Chartering with people who have never done it before? No problem, so long as you consider their needs, interests, fears, budgets and passions. It’s also important to remember that it’s their vacation too. Even if you’re an old pro with multiple charters under your belt, new people have no idea what to expect, and you’ll need to make accommodations to keep a happy boat.
Consider the Location
Discuss your crew’s expectations and choose a location together. If they hate to be cold, hot, seasick or stuck solely aboard a boat, you’ll have to choose cruising grounds that make sense for the guests aboard. If the priority is sightseeing and shopping, remote anchorages with little opportunity to go ashore will not work. If they get seasick easily, long upwind passages will be no fun. And if your crew just wants to relax with cocktails, plenty of cultural activities will be less in demand than a swim-up bar in a tropical locale. When you are dealing with couples, make sure you ask each individual what they need to make a successful vacation, and don’t just let one speak for both or there’s bound to be trouble.
Consider the Boat
Some people don’t mind roughing it while others can’t survive without air conditioning, twice daily showers and a hair dryer. Review the amenities (and the tankage) on your charter vessel and discuss what is or is not likely to be aboard. Also, if your people are not used to sailing, living in close quarters, or are prone to seasickness, consider a catamaran. Multihulls provide more room so couples can enjoy their own cabin and head, and the motion is often a little easier with less heeling and therefore less upset stomachs and general nervousness. Inquire at the base as to the age of the boats too, as that will give you some idea of their condition and equipment.
Consider a Captain
If your experience is light, you may want a professional captain aboard to run the vessel so you don’t have to be stressed by the experience. A charter captain’s local knowledge will help you find the most interesting anchorages, and steer you away from tourist traps and any navigational hazards. Even if you have lots of experience, you may prefer to enjoy your family and friends, and not have to worry about managing the vessel as well as all the personalities aboard.
An overly ambitious itinerary is almost always a recipe for disaster, as people feel rushed to visit multiple destinations without really experiencing any of them fully. The number of places you’ll visit will depend on how far apart they are, how much there is to do at each spot, and how much time your crew wants to spend aboard and underway. Many new sailors feel that chartering is all about the sailing, but non-sailors look forward to more of a comprehensive vacation rather than sail camp.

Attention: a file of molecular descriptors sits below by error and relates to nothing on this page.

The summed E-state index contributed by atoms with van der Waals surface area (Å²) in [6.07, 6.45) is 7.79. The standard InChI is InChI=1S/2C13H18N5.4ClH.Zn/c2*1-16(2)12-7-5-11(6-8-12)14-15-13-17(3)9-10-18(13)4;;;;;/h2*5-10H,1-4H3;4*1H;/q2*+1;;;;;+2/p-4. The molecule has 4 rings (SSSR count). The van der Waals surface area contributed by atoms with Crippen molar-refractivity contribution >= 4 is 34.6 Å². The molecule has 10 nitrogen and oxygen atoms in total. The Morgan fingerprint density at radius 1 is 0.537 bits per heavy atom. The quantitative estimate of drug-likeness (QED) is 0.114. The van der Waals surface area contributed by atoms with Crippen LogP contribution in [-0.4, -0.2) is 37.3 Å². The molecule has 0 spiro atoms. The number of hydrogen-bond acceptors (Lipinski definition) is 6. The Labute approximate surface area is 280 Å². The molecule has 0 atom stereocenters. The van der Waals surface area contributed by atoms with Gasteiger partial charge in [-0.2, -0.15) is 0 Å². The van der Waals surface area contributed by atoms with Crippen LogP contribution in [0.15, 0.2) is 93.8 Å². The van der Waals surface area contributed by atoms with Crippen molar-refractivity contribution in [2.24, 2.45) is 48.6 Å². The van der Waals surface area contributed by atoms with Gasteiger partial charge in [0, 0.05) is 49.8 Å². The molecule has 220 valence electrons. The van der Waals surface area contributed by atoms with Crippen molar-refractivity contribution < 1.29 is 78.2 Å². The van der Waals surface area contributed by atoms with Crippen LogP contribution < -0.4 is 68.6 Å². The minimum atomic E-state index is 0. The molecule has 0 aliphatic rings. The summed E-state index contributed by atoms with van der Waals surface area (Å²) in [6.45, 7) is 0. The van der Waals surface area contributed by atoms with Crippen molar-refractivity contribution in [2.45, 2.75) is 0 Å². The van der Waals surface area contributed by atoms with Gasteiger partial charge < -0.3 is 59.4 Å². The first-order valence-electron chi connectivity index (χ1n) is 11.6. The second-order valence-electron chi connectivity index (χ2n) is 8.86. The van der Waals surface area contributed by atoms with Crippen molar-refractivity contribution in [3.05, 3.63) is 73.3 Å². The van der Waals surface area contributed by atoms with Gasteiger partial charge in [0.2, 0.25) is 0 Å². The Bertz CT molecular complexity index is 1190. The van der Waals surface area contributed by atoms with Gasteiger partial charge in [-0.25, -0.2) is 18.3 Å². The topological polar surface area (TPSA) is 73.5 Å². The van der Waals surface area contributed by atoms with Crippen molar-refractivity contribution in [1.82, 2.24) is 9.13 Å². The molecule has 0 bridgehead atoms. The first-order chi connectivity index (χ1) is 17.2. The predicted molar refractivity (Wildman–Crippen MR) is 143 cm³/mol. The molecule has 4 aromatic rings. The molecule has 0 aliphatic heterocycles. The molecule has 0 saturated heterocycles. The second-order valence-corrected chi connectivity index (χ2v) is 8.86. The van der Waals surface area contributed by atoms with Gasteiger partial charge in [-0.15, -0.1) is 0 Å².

Don’t Forget the Kids
Kids can complicate or enhance a charter, and they will make you embrace a different itinerary than if you had only adults onboard. (For instance, children will likely get a lot less joy out of cocktail hour!) When chartering with kids, remember that for the most part, they’re not self-entertaining. Consider their ages and their preferred activities. Ask the charter base for additional equipment like mask/snorkel/fins, kayaks and water toys. For evenings when the adults want to have sundowners in the cockpit, a TV/DVD and a few movies can make for a peaceful boat. Mostly, remember that you’re vacationing with your kids, so get them involved and show them how to sail, anchor, snorkel or run a dinghy. They’ll be much more enthusiastic.
Don’t Make it Like Camping
Even if it’s glamping (glamour camping), life aboard can be like camping, which might not be everybody’s cup of tea. Unless you have someone aboard who loves to cook and clean up, make provisions to eat out a couple of times during the charter. Also, provide plenty of water for the crew to take showers. Nobody likes to feel dirty, sticky and itchy on their vacation. Finally, before anyone even steps onboard, discuss a budget with everyone and how to share expenses. People have different priorities for their money, so be respectful of their wishes and needs.
You can’t please everyone, but managing expectations beforehand and planning ahead can make a real difference when chartering with people new to this kind of vacationing. If you do it right, it may result in having plentiful crew for future trips, and remember, you were new once too. s
Zuzana Prochazka holds a 100-ton Coast Guard license and cruises Southern California aboard Indigo, a Celestial 48